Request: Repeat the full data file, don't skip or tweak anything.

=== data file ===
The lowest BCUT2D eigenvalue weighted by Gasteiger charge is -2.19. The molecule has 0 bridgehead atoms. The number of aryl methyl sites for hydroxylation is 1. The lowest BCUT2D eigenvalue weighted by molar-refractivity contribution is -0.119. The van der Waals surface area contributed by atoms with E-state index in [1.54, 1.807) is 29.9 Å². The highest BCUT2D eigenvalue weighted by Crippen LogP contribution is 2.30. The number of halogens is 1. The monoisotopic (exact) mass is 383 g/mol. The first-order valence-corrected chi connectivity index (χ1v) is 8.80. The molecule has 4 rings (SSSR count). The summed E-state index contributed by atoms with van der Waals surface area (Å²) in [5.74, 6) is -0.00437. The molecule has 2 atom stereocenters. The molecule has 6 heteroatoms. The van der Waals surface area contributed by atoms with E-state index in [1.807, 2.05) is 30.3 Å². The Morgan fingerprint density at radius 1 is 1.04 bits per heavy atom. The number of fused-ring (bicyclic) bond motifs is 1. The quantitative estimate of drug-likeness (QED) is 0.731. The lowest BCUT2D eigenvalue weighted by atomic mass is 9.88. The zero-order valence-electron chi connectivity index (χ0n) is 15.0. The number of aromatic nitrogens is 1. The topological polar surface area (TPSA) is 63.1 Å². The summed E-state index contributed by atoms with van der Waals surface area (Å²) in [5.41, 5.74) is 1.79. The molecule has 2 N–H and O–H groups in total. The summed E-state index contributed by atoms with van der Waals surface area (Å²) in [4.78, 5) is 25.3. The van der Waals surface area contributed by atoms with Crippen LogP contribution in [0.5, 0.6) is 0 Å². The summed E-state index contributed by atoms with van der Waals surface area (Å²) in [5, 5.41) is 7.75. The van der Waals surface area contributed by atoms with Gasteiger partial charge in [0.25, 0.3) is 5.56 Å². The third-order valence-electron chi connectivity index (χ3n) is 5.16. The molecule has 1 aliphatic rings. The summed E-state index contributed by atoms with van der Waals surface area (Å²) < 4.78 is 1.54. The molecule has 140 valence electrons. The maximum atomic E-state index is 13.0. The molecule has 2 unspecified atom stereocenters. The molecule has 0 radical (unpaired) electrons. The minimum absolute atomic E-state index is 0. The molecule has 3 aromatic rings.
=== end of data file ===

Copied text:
The lowest BCUT2D eigenvalue weighted by Gasteiger charge is -2.19. The molecule has 0 bridgehead atoms. The number of aryl methyl sites for hydroxylation is 1. The lowest BCUT2D eigenvalue weighted by molar-refractivity contribution is -0.119. The van der Waals surface area contributed by atoms with E-state index in [1.54, 1.807) is 29.9 Å². The highest BCUT2D eigenvalue weighted by Crippen LogP contribution is 2.30. The number of halogens is 1. The monoisotopic (exact) mass is 383 g/mol. The first-order valence-corrected chi connectivity index (χ1v) is 8.80. The molecule has 4 rings (SSSR count). The summed E-state index contributed by atoms with van der Waals surface area (Å²) in [5.74, 6) is -0.00437. The molecule has 2 atom stereocenters. The molecule has 6 heteroatoms. The van der Waals surface area contributed by atoms with E-state index in [1.807, 2.05) is 30.3 Å². The Morgan fingerprint density at radius 1 is 1.04 bits per heavy atom. The number of fused-ring (bicyclic) bond motifs is 1. The quantitative estimate of drug-likeness (QED) is 0.731. The lowest BCUT2D eigenvalue weighted by atomic mass is 9.88. The zero-order valence-electron chi connectivity index (χ0n) is 15.0. The number of aromatic nitrogens is 1. The topological polar surface area (TPSA) is 63.1 Å². The summed E-state index contributed by atoms with van der Waals surface area (Å²) in [5.41, 5.74) is 1.79. The molecule has 2 N–H and O–H groups in total. The summed E-state index contributed by atoms with van der Waals surface area (Å²) in [4.78, 5) is 25.3. The van der Waals surface area contributed by atoms with Crippen LogP contribution in [0.5, 0.6) is 0 Å². The summed E-state index contributed by atoms with van der Waals surface area (Å²) in [5, 5.41) is 7.75. The van der Waals surface area contributed by atoms with Gasteiger partial charge in [0.25, 0.3) is 5.56 Å². The third-order valence-electron chi connectivity index (χ3n) is 5.16. The molecule has 1 aliphatic rings. The summed E-state index contributed by atoms with van der Waals surface area (Å²) < 4.78 is 1.54. The molecule has 140 valence electrons. The maximum atomic E-state index is 13.0. The molecule has 2 unspecified atom stereocenters. The molecule has 0 radical (unpaired) electrons. The minimum absolute atomic E-state index is 0. The molecule has 3 aromatic rings.